Why I'm Conflicted about Conflict
Louis Mobley, my mentor and the founder of the IBM Executive School, considered optimizing between conflicting value systems critical to good decision making. One of the most difficult challenges every great leader must face is optimizing between win/lose and win/win approaches to problem solving.
A friend recently sent me this YouTube video on conflict resolution, and while neither she nor I can recommend it, it did spark some thinking, which is never a bad thing even if its critical thinking.
What bothers me about this video is the implicit premise, so prevalent today, that all conflict between human beings is a bad thing: that every difference of opinion can and should be negotiated in the cooperative spirit of win/win.
Either/Or is one of the philosopher Kierkegaard’s most famous works, and he wrote it as a counter balance to Hegel’s both/and solution to every philosophical, moral, and existential problem. A mentor of mine once told me he was going to write a book some day called Either/Or and Both/And , and if he ever gets around to it, I’ll snap up the first copy.
In a world full of so much senseless and mutually destructive conflict, we often forget that without conflict all our favorite stories such as Shakespeare’s plays would disappear. Even comedy depends on the conflicts created by humorous misunderstandings. And where would romance be without the middle term where “boy loses girl” before ultimately winning his prize? Our lovers may resolve their own differences through win/win, but our hero must either vanquish his rivals to their dismay or not. The thrill of his victory as well as ours depends on the agony of his rival’s defeat
As an on air promo for the TV series Law and Order reminds us, the essence of drama is conflict, and I for one would be bored silly by a world entirely free of drama. While conflict is too often destructive, it is also essential to creativity, as the emergent term “creative destruction” so aptly illustrates.
Our fascination with drama sometimes demands clear cut winners as well as losers. I doubt if our football stadiums would teem with fans if the captains of the two teams decided to negotiate the final score in the spirit of win/win. I remember when football and hockey games could end in a tie. Ultimately the sense of kissing your sister overwhelmed this example of everyone gets a trophy and tie breakers were instituted.
Win/win and win/lose both have their place in business as well. In my article for Forbes.com, Business Secrets of the Trappists, I introduce the concept of a Corporate Statesman; a concept that guided me to win/win success in a company riven by corporate infighting. However, I could also cite many examples amicable to my management philosophy of Service and Selflessness where customers benefitted from all the win/lose competition breathing down my neck. Even the monks of Mepkin Abbey live in an either/or marketplace where a purchase decision to buy a dozen of their eggs means one less for their competition.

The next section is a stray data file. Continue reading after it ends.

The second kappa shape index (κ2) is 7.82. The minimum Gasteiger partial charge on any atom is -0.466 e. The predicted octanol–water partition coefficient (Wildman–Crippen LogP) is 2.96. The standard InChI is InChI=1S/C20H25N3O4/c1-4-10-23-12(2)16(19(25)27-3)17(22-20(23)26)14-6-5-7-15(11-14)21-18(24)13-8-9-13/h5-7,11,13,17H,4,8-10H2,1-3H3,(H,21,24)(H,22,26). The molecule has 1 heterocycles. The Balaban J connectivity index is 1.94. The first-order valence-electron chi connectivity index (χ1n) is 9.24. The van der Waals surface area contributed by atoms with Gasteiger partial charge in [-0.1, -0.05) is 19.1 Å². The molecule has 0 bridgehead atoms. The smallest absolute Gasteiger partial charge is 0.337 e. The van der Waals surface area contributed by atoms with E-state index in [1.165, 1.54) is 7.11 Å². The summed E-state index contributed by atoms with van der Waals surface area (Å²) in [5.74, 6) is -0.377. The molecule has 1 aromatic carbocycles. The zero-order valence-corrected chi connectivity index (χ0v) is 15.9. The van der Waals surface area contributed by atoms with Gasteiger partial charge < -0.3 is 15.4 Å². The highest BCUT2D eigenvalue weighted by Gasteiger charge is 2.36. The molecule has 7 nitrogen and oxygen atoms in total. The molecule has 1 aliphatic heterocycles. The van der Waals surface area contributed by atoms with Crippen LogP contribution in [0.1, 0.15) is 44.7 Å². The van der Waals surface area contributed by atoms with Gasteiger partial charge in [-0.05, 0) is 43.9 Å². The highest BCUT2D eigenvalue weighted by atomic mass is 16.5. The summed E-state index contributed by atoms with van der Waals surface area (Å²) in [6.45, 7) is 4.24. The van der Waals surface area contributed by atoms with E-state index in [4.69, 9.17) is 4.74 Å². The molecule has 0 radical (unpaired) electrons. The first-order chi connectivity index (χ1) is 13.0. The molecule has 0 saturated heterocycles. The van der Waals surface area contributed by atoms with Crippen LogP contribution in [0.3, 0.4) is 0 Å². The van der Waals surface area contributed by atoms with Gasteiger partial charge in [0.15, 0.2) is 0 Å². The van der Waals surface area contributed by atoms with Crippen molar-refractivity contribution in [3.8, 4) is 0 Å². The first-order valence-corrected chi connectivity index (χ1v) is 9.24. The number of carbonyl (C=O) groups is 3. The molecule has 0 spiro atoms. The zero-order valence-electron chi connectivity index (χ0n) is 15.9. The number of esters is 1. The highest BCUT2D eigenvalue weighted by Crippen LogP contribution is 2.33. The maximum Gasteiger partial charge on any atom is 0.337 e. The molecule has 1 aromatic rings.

We will often do things for the team that we would never do for ourselves, and as a long time sales executive I increasingly relied on cooperative sales incentives based on group performance rather than individual achievement. But at the end of the quarter we still either made our number or we didn’t. And failing to hit our number was never a trivial event to be rationalized away.
Albert Einstein said things should be made as simple as possible but no simpler. There is a time for every season, and sometimes a football team, romantic hero, sales rep, product, or company wins the prize or not. Knowing when to compete and when to cooperate is such an increasingly critical leadership skill that the word “coopetition” has been coined to describe it.
There is something clean cut, simple, and refreshing about win/lose and either/or which despite its many wonderful traits win/win and both/and cannot duplicate. Throughout history a war has been raging both on the ground and in the world of ideas between those who believe in peace and those who believe in war. A world at peace means that those of us who favor peace like Gandhi, Martin Luther King, and the Dalai Lama must win this war in a clear, unambiguous, either/or way. After all we will either continue killing each other or not. Which doesn’t leave a lot of room for ambiguity or the middle ground of compromise.
What do I do?
Sit down and make a line down the middle of a paper. On one side, make a list of all the times you compete; on the other, make a list of all the times you cooperate. How much win/win, win/lose balance do you have?